Guest contribution by Bill Hewitt
Yesterday saw the launch of a new climate research center in New York City. The Columbia Climate Center is the offspring of the Earth Institute at Columbia University, itself the brainchild of its founder and director, the influential and prolific economist, Jeffrey Sachs. The CCC has defined an ambitious mission for itself: to integrate the work of various world-class centers and institutes at Columbia, to develop strategies for mitigation of and adaptation to global climate change, and to communicate the science and best policy thinking to the public and decision makers. The affiliates of the CCC include such leaders in climate science as NASA Goddard Institute for Space Studies (GISS), led by Jim Hansen, and the Lamont-Doherty Earth Observatory (LDEO).
Jeffrey Sachs is something of a force of nature. He led the task force that recommended the adoption of the Millennium Development Goals and is now President of Millennium Promise. He is ubiquitous in the op-ed pages of publications like the FT and at blogs like the HuffPo. His latest book, among several, is Common Wealth: Economics for a Crowded Planet.
Speaking at the launch yesterday, Sachs said that climate change activists “wouldn’t know what we were doing without the brilliant and painstaking work of scientists.” He noted, for example, the “foresight and prescience” of Wally Broecker, one of the pioneers of climate science and a mainstay at LDEO for nearly 50 years. (Broecker spoke later, recounting six decades of climate research.) Sachs said that scientists have been “not only correct, but correct in their worries” and that, at this point, the “uncertainties of science are only of the depth of the risk” we are facing.
Robert Orr, the Assistant Secretary-General of the UN for Strategic Planning and a key advisor on climate change to the SG, cited the conclusions of the recent International Scientific Congress on Climate Change, noting that the IPCC’s AR4 report may now be seen as “quaintly conservative.”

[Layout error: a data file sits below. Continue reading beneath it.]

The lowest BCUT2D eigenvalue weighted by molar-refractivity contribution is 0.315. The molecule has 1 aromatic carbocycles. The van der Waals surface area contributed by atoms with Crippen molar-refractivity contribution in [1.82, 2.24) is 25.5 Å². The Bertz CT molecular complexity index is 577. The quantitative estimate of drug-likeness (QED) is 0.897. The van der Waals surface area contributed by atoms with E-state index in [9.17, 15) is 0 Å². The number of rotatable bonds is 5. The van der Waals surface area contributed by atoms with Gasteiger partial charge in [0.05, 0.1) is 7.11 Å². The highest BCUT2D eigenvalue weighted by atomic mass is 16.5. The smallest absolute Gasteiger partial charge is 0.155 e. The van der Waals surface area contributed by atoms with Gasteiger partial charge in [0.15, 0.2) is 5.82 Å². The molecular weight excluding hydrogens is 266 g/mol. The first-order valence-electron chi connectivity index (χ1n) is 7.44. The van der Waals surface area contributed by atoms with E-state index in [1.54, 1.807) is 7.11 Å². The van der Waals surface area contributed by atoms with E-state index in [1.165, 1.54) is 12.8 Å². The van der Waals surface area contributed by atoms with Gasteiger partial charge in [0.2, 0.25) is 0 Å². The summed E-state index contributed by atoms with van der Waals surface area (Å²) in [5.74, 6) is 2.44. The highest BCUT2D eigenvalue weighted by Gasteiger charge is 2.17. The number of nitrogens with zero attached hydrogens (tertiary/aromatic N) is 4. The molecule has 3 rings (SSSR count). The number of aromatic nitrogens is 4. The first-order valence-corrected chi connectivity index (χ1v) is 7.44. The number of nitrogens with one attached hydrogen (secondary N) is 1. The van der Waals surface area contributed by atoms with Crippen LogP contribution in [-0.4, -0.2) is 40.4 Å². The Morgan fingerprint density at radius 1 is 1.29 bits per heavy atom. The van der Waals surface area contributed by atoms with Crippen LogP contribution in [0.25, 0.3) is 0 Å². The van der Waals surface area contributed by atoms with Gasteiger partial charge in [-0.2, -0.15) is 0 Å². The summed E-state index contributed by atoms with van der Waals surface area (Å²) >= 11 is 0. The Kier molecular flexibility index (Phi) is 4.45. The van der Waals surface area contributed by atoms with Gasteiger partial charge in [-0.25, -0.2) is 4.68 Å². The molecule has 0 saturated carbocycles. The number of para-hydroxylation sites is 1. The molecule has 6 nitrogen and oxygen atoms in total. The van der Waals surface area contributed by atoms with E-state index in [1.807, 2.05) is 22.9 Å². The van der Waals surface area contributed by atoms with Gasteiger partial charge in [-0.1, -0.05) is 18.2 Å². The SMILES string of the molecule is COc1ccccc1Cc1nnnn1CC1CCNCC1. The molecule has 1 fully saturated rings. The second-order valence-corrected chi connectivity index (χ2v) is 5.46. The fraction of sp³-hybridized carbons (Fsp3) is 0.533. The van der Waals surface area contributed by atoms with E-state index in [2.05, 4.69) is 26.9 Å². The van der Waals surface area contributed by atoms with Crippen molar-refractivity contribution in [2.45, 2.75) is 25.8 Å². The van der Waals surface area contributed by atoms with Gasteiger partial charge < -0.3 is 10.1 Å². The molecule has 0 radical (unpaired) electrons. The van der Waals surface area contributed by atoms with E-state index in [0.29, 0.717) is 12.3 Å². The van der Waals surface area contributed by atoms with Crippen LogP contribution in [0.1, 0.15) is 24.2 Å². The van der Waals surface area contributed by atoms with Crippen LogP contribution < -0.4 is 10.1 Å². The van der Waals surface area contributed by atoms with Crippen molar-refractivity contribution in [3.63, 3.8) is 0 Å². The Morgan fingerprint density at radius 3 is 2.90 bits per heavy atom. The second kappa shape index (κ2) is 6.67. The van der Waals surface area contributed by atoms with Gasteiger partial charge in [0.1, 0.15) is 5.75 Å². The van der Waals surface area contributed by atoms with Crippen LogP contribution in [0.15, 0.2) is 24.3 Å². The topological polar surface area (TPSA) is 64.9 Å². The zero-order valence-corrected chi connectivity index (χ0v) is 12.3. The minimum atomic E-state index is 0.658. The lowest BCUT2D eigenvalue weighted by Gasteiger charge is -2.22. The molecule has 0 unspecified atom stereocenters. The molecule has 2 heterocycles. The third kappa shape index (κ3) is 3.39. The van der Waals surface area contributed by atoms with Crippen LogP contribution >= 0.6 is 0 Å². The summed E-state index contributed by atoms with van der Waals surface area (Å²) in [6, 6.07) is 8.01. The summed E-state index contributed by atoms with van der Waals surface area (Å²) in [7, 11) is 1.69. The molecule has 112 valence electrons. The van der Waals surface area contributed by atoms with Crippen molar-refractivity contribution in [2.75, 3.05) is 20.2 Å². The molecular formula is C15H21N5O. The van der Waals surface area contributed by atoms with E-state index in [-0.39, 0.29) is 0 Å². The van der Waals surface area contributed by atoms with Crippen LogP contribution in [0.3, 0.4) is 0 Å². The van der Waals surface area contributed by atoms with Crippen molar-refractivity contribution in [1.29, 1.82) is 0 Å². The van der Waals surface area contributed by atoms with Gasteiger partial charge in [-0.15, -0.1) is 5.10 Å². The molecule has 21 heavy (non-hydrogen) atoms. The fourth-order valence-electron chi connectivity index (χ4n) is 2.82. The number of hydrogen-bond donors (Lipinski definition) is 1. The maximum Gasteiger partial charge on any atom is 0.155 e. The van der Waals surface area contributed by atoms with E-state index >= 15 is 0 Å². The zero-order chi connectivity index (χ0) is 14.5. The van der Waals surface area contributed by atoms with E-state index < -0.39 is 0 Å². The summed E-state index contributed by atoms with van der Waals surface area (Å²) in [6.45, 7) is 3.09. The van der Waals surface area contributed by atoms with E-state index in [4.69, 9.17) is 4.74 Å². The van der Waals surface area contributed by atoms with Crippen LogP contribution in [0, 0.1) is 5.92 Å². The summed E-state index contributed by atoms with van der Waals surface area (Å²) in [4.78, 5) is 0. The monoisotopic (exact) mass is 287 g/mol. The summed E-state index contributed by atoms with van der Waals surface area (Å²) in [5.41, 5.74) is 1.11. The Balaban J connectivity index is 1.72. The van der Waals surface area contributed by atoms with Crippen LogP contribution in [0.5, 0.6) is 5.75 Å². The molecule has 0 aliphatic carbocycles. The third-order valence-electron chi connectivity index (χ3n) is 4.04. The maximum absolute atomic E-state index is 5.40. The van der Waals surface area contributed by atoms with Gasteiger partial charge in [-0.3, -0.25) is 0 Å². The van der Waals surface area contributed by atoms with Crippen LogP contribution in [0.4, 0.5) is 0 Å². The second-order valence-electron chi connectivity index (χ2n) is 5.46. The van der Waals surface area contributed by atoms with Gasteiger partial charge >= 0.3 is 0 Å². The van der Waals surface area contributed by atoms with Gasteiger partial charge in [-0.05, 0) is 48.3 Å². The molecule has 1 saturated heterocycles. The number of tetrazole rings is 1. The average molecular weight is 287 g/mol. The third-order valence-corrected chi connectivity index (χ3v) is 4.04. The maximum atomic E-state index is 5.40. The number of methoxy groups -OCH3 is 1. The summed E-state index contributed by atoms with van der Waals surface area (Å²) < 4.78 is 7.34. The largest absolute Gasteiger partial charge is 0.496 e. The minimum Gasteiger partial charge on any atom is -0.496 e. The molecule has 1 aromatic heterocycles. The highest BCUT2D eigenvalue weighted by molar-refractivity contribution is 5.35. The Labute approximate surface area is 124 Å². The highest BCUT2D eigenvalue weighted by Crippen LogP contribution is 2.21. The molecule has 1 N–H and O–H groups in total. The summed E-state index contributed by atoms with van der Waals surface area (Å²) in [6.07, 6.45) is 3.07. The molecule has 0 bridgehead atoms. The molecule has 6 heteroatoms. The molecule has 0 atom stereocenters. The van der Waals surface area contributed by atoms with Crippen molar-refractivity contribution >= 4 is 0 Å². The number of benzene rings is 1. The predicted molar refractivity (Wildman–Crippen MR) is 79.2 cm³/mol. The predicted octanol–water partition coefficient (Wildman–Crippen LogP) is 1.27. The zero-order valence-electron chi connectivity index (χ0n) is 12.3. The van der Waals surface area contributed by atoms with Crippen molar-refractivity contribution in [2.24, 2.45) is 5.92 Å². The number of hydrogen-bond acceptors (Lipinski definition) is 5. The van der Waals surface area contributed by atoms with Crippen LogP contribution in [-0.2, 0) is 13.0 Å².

He reminded the large audience that this was a critical year and that even though we are in a global economic downturn, it is imperative to remember that our globalized economies and the many strands of energy and climate change are “deeply intertwined.” Orr cited one of Copenhagen Congress’s key conclusions that “inaction is inexcusable”, but said that having worked with world leaders for several years on this issue, in his view they now have “dramatically increased consciousness”.
The event included a series of presentations by Columbia climate experts. Among these was one by Richard Seager, an LDEO senior research scientist, who gave us a look at some of the post-AR4 science. Patrick Kinney, the director of the Mailman School’s Program in Climate and Health, talked about the some of the impacts on health, including how warming will exacerbate smog in the Northeast US. (Kinney was involved in the landmark Harvard Six Cities Air Pollution and Health Study.) As I noted above, the old lion, Wally Broecker, wound up the proceedings with a short but interesting overview of some of the key climate science work of the past 60 years.
A highlight of the event was the discussion between Sachs and entrepreneur and philanthropist Ted Turner on how to address climate change, and the importance of the media. Turner created the United Nations Foundation as well as the media empire that includes CNN, which Sachs said ‘invented the global news system’. Turner called for “a renaissance, a new burst of knowledge”, while Sachs lamented the intransigence of the Wall St. Journal on climate change. They agreed that Turner would talk to Rupert Murdoch about that and straighten him out. The webcast of Sachs’s remarks and his entertaining conversation with Turner is well worth watching.